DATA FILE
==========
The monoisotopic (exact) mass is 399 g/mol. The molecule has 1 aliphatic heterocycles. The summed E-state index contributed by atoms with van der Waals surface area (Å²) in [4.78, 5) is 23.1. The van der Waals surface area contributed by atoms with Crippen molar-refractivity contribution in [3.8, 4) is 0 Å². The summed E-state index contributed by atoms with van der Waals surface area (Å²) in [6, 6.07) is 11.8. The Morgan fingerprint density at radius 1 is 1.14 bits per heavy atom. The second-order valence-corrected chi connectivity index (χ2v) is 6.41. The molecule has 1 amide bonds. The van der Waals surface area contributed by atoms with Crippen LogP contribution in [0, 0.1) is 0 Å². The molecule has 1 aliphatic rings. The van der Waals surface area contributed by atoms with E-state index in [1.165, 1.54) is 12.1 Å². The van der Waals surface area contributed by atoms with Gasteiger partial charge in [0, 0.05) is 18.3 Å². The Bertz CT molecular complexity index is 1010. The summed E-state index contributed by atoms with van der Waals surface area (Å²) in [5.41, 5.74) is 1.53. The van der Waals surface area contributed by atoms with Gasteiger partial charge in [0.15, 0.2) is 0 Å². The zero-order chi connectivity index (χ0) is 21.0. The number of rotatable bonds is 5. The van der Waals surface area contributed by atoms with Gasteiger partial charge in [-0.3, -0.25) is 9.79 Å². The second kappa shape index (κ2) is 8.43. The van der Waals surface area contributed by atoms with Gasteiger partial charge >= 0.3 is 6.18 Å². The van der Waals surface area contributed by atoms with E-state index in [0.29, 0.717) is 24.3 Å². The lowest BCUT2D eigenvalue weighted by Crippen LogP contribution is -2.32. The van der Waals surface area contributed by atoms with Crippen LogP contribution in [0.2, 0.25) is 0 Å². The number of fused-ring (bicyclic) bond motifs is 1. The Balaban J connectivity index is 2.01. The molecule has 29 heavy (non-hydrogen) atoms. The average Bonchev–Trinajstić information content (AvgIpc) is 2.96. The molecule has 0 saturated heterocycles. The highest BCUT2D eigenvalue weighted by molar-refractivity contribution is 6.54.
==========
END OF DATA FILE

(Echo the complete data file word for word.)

The monoisotopic (exact) mass is 399 g/mol. The molecule has 1 aliphatic heterocycles. The summed E-state index contributed by atoms with van der Waals surface area (Å²) in [4.78, 5) is 23.1. The van der Waals surface area contributed by atoms with Crippen molar-refractivity contribution in [3.8, 4) is 0 Å². The summed E-state index contributed by atoms with van der Waals surface area (Å²) in [6, 6.07) is 11.8. The Morgan fingerprint density at radius 1 is 1.14 bits per heavy atom. The second-order valence-corrected chi connectivity index (χ2v) is 6.41. The molecule has 1 amide bonds. The van der Waals surface area contributed by atoms with Crippen LogP contribution in [0, 0.1) is 0 Å². The molecule has 1 aliphatic rings. The van der Waals surface area contributed by atoms with E-state index in [1.165, 1.54) is 12.1 Å². The van der Waals surface area contributed by atoms with Gasteiger partial charge in [0, 0.05) is 18.3 Å². The Bertz CT molecular complexity index is 1010. The summed E-state index contributed by atoms with van der Waals surface area (Å²) in [5.41, 5.74) is 1.53. The van der Waals surface area contributed by atoms with Gasteiger partial charge in [0.15, 0.2) is 0 Å². The zero-order chi connectivity index (χ0) is 21.0. The number of rotatable bonds is 5. The van der Waals surface area contributed by atoms with Gasteiger partial charge in [-0.3, -0.25) is 9.79 Å². The second kappa shape index (κ2) is 8.43. The van der Waals surface area contributed by atoms with Gasteiger partial charge >= 0.3 is 6.18 Å². The van der Waals surface area contributed by atoms with E-state index in [0.29, 0.717) is 24.3 Å². The lowest BCUT2D eigenvalue weighted by Crippen LogP contribution is -2.32. The van der Waals surface area contributed by atoms with Crippen LogP contribution in [0.2, 0.25) is 0 Å². The number of fused-ring (bicyclic) bond motifs is 1. The Balaban J connectivity index is 2.01. The molecule has 29 heavy (non-hydrogen) atoms. The average Bonchev–Trinajstić information content (AvgIpc) is 2.96. The molecule has 0 saturated heterocycles. The highest BCUT2D eigenvalue weighted by molar-refractivity contribution is 6.54.